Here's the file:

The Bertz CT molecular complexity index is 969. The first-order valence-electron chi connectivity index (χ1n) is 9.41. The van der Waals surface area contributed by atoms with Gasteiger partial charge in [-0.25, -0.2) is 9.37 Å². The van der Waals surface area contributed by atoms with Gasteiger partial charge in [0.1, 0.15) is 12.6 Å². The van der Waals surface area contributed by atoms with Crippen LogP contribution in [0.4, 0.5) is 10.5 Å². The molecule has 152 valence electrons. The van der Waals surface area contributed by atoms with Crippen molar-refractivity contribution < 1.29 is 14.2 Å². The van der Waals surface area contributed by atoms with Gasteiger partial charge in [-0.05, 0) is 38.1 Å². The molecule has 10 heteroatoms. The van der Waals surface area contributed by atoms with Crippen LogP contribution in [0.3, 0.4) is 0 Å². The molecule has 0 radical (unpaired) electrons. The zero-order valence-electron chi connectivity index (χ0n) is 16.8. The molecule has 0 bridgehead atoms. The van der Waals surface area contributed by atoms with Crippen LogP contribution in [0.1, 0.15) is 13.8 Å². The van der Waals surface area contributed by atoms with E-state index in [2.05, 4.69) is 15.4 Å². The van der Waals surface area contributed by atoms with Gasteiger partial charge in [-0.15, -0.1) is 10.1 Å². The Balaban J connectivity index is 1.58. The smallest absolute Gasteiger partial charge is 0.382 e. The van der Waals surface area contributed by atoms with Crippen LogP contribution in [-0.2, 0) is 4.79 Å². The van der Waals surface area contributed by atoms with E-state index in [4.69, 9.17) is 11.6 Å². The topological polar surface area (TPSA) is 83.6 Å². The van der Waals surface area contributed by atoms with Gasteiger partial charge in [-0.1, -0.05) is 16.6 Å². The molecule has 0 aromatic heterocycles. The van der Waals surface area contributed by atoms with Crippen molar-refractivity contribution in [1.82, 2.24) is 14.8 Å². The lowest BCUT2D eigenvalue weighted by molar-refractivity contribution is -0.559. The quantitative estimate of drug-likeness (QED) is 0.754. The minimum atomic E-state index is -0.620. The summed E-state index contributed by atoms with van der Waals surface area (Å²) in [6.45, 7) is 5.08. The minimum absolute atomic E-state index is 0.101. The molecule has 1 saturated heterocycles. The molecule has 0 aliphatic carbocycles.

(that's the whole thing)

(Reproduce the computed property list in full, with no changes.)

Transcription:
The Bertz CT molecular complexity index is 969. The first-order valence-electron chi connectivity index (χ1n) is 9.41. The van der Waals surface area contributed by atoms with Gasteiger partial charge in [-0.25, -0.2) is 9.37 Å². The van der Waals surface area contributed by atoms with Gasteiger partial charge in [0.1, 0.15) is 12.6 Å². The van der Waals surface area contributed by atoms with Crippen LogP contribution in [0.4, 0.5) is 10.5 Å². The molecule has 152 valence electrons. The van der Waals surface area contributed by atoms with Crippen molar-refractivity contribution < 1.29 is 14.2 Å². The van der Waals surface area contributed by atoms with Gasteiger partial charge in [-0.05, 0) is 38.1 Å². The molecule has 10 heteroatoms. The van der Waals surface area contributed by atoms with Crippen LogP contribution in [0.3, 0.4) is 0 Å². The molecule has 0 radical (unpaired) electrons. The zero-order valence-electron chi connectivity index (χ0n) is 16.8. The molecule has 0 bridgehead atoms. The van der Waals surface area contributed by atoms with Crippen LogP contribution in [0.1, 0.15) is 13.8 Å². The van der Waals surface area contributed by atoms with E-state index in [2.05, 4.69) is 15.4 Å². The van der Waals surface area contributed by atoms with Gasteiger partial charge in [-0.15, -0.1) is 10.1 Å². The Balaban J connectivity index is 1.58. The smallest absolute Gasteiger partial charge is 0.382 e. The van der Waals surface area contributed by atoms with Crippen LogP contribution in [-0.2, 0) is 4.79 Å². The van der Waals surface area contributed by atoms with E-state index in [4.69, 9.17) is 11.6 Å². The topological polar surface area (TPSA) is 83.6 Å². The van der Waals surface area contributed by atoms with Gasteiger partial charge in [-0.1, -0.05) is 16.6 Å². The molecule has 0 aromatic heterocycles. The van der Waals surface area contributed by atoms with Crippen molar-refractivity contribution in [1.82, 2.24) is 14.8 Å². The lowest BCUT2D eigenvalue weighted by molar-refractivity contribution is -0.559. The quantitative estimate of drug-likeness (QED) is 0.754. The minimum atomic E-state index is -0.620. The summed E-state index contributed by atoms with van der Waals surface area (Å²) in [6.45, 7) is 5.08. The minimum absolute atomic E-state index is 0.101. The molecule has 1 saturated heterocycles. The molecule has 0 aliphatic carbocycles.